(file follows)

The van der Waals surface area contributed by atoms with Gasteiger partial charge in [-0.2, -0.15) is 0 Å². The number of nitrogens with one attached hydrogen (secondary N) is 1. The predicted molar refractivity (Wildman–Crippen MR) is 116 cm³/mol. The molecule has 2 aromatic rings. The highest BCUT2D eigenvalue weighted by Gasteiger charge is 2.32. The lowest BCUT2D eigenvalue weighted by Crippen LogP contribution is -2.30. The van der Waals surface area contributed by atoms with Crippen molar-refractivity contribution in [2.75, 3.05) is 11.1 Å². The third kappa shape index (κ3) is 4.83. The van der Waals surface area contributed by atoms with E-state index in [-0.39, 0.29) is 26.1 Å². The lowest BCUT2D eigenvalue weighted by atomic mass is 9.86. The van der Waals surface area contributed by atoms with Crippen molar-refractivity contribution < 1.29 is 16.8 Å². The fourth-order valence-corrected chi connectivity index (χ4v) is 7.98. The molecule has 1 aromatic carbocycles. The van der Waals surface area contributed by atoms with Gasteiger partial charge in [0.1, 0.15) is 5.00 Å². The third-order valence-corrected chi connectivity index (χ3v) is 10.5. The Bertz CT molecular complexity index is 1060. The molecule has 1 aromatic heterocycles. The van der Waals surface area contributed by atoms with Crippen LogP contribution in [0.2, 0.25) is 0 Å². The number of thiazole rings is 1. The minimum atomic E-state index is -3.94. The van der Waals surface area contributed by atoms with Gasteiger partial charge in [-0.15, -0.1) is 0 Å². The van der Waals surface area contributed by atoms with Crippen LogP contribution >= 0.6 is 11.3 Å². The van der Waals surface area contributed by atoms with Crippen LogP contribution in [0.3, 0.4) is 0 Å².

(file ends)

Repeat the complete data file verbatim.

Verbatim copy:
The van der Waals surface area contributed by atoms with Gasteiger partial charge in [-0.2, -0.15) is 0 Å². The number of nitrogens with one attached hydrogen (secondary N) is 1. The predicted molar refractivity (Wildman–Crippen MR) is 116 cm³/mol. The molecule has 2 aromatic rings. The highest BCUT2D eigenvalue weighted by Gasteiger charge is 2.32. The lowest BCUT2D eigenvalue weighted by Crippen LogP contribution is -2.30. The van der Waals surface area contributed by atoms with Crippen molar-refractivity contribution in [2.75, 3.05) is 11.1 Å². The third kappa shape index (κ3) is 4.83. The van der Waals surface area contributed by atoms with E-state index in [-0.39, 0.29) is 26.1 Å². The lowest BCUT2D eigenvalue weighted by atomic mass is 9.86. The van der Waals surface area contributed by atoms with Crippen molar-refractivity contribution < 1.29 is 16.8 Å². The fourth-order valence-corrected chi connectivity index (χ4v) is 7.98. The molecule has 1 aromatic carbocycles. The van der Waals surface area contributed by atoms with Gasteiger partial charge in [0.1, 0.15) is 5.00 Å². The third-order valence-corrected chi connectivity index (χ3v) is 10.5. The Bertz CT molecular complexity index is 1060. The molecule has 1 aromatic heterocycles. The van der Waals surface area contributed by atoms with Crippen LogP contribution in [0.2, 0.25) is 0 Å². The number of thiazole rings is 1. The minimum atomic E-state index is -3.94. The van der Waals surface area contributed by atoms with Gasteiger partial charge in [-0.15, -0.1) is 0 Å². The van der Waals surface area contributed by atoms with Crippen LogP contribution >= 0.6 is 11.3 Å². The van der Waals surface area contributed by atoms with Crippen LogP contribution in [0.3, 0.4) is 0 Å².